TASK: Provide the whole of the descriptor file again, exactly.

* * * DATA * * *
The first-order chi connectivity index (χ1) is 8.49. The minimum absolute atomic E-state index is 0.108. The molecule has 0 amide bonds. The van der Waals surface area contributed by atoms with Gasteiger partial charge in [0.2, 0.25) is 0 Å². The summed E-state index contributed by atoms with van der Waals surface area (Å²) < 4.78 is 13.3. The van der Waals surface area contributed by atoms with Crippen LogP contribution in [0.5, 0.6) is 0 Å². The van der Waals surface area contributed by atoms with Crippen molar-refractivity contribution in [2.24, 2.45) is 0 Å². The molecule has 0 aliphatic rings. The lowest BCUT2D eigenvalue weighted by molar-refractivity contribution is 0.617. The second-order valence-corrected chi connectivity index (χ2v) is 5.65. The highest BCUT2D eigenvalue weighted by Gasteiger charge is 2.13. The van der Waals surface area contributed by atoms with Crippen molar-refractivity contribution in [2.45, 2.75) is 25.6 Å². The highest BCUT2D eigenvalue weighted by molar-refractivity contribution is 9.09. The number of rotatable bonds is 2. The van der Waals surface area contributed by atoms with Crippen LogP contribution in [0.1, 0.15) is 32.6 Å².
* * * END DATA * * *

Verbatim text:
The first-order chi connectivity index (χ1) is 8.49. The minimum absolute atomic E-state index is 0.108. The molecule has 0 amide bonds. The van der Waals surface area contributed by atoms with Gasteiger partial charge in [0.2, 0.25) is 0 Å². The summed E-state index contributed by atoms with van der Waals surface area (Å²) < 4.78 is 13.3. The van der Waals surface area contributed by atoms with Crippen LogP contribution in [0.5, 0.6) is 0 Å². The van der Waals surface area contributed by atoms with Crippen molar-refractivity contribution in [2.24, 2.45) is 0 Å². The molecule has 0 aliphatic rings. The lowest BCUT2D eigenvalue weighted by molar-refractivity contribution is 0.617. The second-order valence-corrected chi connectivity index (χ2v) is 5.65. The highest BCUT2D eigenvalue weighted by Gasteiger charge is 2.13. The van der Waals surface area contributed by atoms with Crippen molar-refractivity contribution in [2.45, 2.75) is 25.6 Å². The highest BCUT2D eigenvalue weighted by molar-refractivity contribution is 9.09. The number of rotatable bonds is 2. The van der Waals surface area contributed by atoms with Crippen LogP contribution in [0.1, 0.15) is 32.6 Å².